Growing up in rural Louisiana, “The Vampire Diaries” star Ian Somerhalder and his family made a habit of living off the land. “My family taught me [there was] a balance between nature and humanity. You have to preserve the environment or you can’t live,” he tells us.

Preserving the environment through daily habits has always been part of Somerhalder’s lifestyle, but he has gone above and beyond by creating his own environmental foundation and last year he was anointed Goodwill Ambassador for the United Nations Environmental Program. This year he’s teamed up with Metro to raise awareness about what we can do in our every day lives to make a difference. Listen in on our conversation here.

What sparked your passion for the environment?
I grew up in the super delicate ecosystem of southeast Louisiana. My family taught me [there was] a balance between nature and humanity. You have to preserve the environment or you can’t live. My family really lived off the land, water and air. Understanding that provided a very solid basis for knowing that in order to be healthy, you have to maintain a healthy Earth.

What issues in particular get you really heated, things that you’re frustrated people just don’t understand?
My greatest frustration is that up until now, our government hasn’t taken the steps that it should have to protect our environment and it’s caused such wild detriment. It sets a super bad example for the rest of the world. Money, politics and oil are inexplicitly linked and the environment falls secondary to these things — which in all actuality, it should be paramount.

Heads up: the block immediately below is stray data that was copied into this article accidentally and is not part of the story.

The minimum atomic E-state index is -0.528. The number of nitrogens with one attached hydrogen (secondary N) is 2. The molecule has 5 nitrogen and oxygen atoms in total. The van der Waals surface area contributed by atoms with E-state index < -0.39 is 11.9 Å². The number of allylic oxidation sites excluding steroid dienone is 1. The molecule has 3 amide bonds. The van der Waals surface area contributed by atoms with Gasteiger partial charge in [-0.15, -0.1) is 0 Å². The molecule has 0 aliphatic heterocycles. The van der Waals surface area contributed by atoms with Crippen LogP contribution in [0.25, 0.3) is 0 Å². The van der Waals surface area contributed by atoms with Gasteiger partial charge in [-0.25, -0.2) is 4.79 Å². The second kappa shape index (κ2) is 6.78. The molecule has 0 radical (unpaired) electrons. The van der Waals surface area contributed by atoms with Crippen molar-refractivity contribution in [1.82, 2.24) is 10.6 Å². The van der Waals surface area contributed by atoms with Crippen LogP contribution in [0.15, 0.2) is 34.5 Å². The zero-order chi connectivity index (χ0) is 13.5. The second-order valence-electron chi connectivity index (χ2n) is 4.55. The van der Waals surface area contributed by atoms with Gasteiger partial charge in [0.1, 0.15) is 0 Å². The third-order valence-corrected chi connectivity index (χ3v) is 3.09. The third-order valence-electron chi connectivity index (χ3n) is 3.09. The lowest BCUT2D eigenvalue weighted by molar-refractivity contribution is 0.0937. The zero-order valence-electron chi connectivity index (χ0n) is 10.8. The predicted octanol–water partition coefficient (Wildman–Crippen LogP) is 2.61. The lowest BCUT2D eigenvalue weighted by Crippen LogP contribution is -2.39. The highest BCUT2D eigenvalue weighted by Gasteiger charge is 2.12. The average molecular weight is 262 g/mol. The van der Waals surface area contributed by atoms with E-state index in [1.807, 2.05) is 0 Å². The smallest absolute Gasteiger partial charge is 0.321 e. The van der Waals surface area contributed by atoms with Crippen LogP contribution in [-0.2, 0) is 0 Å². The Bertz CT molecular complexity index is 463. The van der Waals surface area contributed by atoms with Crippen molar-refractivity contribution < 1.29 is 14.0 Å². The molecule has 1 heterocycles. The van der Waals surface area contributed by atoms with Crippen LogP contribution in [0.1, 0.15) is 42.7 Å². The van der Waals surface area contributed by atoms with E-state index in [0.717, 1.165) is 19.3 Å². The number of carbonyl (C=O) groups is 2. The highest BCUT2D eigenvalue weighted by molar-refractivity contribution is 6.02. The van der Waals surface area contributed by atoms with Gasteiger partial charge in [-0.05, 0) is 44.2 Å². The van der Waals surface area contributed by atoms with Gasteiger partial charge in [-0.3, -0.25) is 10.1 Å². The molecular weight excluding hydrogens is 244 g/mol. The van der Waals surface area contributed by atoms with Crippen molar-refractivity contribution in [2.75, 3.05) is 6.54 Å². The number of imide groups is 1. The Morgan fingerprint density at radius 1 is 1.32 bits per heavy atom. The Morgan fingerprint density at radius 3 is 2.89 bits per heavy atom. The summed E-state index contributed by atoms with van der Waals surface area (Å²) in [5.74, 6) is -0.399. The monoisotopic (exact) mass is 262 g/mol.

How will this affect the economy in the future?
If you want to talk economics, look at the true value of conservation verse doing nothing. You’re looking upon trillions and trillions of dollars to make up for the droughts and the storms and all these things. Earth Day is not just a celebration of our beautiful [world], it’s a call to action.

Voting for political issues that affect the environment is one way people can make a difference, but what about little habits in our daily lives?
There’s a really great understanding that to think globally, you have to act locally. Think of all the power New York City is pumping out. What you need to realize is that you’re part of a force. Little things like turning off the lights, not wasting water and recycling save a ton of power and oil, especially in big cities.

Does living a “greener” lifestyle affect how someone spends his or her money?
We have the most incredible power and that’s the power of the consumer. Every day we go out and vote with our dollars. If you don’t buy from companies who are not good stewards of the environment, on a local scale or global scale, they get the message.

What about in your daily life? What are some steps you take every day in an effort to live a greener, cleaner life?
Very much every single thing that I put into my shopping cart I think about where it came from, how it was made, how it’s packaged and how I can recycle the packaging.

It’s hard to buy organic, locally-made food is too expensive, but instead of complaining you did something about it.
It absolutely breaks my heart that organic apples are more expensive than non-organic apples. Good food is expensive — especially in New York — and that’s not fair. That’s exactly why I started Thrive Market. It’s a membership-based company that costs $59 to join, but it provides access to wholesome, organic, non GMO, thoughtful products in place of ones at Whole Foods that are too expensive to buy. We sell them 25 to 30 percent less and you get them directly delivered to your door. And for every order you place, an order goes to a family in need, one of the 29 million Americans who lack access to healthy, affordable foods. This is going to change the game and I’m so excited about it.

Follow Emily on Twitter: @EmLaurence